Pozo Soton Mine
How does it feel to be a miner? In Pozo Sotón, visitors can find the answer in a literally up close manner, since the guided tour through the underground galleries is a sweaty experience and requires a good physical condition. The trip starts with putting on the right dress: change of underwear, overall, helmet and lamp, not to mention the breathing device in case the air gets thin. A shaking and wobbling elevator ride down to level 8 at 386 meters takes visitors to their first big challenge: a sloping shaft with a 100-meter-long narrow staircase, inclining with an average of 43 degrees. The only light comes from the helmet lamps and the air turns fresh or stuffy depending on the ventilation system. The tour explores the galleries for about five kilometers and goes down to level 10 at 556 meters below the surface. On the way, visitors learn about the various water, air, communication, control, power, and ventilations facilities used in the mine. A vertically running coal seam and a wall chaser illustrate how the coal was mined. Back to daylight, those who are still fit may join the guided tour of the surface installations, including the 33-meter-high twin headstocks and the once-modern coal-sorting area.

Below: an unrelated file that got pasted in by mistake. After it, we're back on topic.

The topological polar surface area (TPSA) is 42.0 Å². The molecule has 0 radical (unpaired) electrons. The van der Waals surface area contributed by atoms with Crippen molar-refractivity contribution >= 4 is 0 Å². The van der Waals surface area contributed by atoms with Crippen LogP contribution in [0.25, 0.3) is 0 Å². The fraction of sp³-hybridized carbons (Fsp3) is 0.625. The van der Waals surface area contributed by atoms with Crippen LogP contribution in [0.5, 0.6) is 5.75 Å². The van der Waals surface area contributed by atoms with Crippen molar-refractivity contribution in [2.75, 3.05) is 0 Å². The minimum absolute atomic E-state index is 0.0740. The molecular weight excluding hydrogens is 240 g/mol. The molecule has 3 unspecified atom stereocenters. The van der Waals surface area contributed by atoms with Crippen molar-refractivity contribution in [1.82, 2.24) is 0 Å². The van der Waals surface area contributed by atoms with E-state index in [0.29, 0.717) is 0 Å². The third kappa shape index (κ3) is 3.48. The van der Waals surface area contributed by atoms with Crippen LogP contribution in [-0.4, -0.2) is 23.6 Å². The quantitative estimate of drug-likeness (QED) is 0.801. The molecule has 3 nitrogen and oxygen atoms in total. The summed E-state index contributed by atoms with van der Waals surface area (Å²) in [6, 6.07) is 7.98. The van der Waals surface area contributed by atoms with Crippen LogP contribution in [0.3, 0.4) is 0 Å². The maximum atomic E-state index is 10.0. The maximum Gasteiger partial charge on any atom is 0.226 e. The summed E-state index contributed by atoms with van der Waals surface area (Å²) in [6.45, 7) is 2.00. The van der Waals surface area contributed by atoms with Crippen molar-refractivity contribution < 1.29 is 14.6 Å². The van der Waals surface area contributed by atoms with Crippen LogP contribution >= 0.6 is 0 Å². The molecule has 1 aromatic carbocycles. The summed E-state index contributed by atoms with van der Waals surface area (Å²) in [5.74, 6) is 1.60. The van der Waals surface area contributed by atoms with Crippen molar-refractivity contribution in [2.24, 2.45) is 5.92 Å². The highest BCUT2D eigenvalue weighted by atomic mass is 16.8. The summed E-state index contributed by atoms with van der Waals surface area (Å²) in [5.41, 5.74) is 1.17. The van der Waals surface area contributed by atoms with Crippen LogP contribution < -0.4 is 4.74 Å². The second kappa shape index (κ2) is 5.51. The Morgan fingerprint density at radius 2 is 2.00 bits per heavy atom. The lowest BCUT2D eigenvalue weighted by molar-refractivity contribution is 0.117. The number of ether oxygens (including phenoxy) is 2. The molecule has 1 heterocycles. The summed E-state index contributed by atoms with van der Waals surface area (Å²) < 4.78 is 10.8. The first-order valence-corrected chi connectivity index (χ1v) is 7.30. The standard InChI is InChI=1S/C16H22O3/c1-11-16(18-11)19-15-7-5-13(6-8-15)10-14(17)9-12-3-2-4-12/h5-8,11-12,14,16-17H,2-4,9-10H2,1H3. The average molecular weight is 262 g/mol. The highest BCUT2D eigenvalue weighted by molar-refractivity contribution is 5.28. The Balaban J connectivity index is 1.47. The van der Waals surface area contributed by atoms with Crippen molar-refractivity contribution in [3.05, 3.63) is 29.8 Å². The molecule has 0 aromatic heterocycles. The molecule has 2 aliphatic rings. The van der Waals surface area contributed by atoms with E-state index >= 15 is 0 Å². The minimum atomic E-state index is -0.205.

Two headstocks, flanked by a covered coal sorting plant and an engine house with a Siemens winding machine and several compressors are at the center of the colliery Pozo Sotón. They were constructed between 1917 and 1923 in the course of a comprehensive modernization, which involved a considerable deepening of the shafts. However, the historic roots of the mine go back much further. As early as the end of the eighteenth century, the reigning king Charles IV commissioned the army engineer Fernando Torres Casado to survey the Asturian basins in search of coal deposits. In 1792 Casado made a find southeast of Oviedo in the municipality of San Martin del Rey Aurelio. But it was only in 1845 that the Englishman William Partington, founder of the first gas supplier to Madrid, developed the industry. After his company, the Compañía Cantábrica de Santa Ana, went into liquidation in 1867, the colliery witnessed various changes of ownership until it was acquired by Hermanos Herrero in 1877. At that time, part of the mined coal went by rail to the port of Gijón, whereas the main customer was Duro y Compañía, a fast growing enterprise that put its first blast furnace into operation in 1850 in the neighboring municipality of Langreo. In 1900, Duro took over Pozo Sotón, embarking on a comprehensive modernization in 1917 that shapes the appearance of the pit to this day, despite various extensions. Coal production passed into state control in 1967 and continued until 2014 with up to 1,500 employees.
The procedure to declare Pozo Sotón a site of industrial heritage commenced on 1st February, 2013. Today, the site is one of the 100 most important industrial monuments in Spain. Two guided tours make the mine accessible. One of it explores the surface installations, the other one takes four hours and is an impressive as well as challenging underground expedition, which strictly requires physical fitness.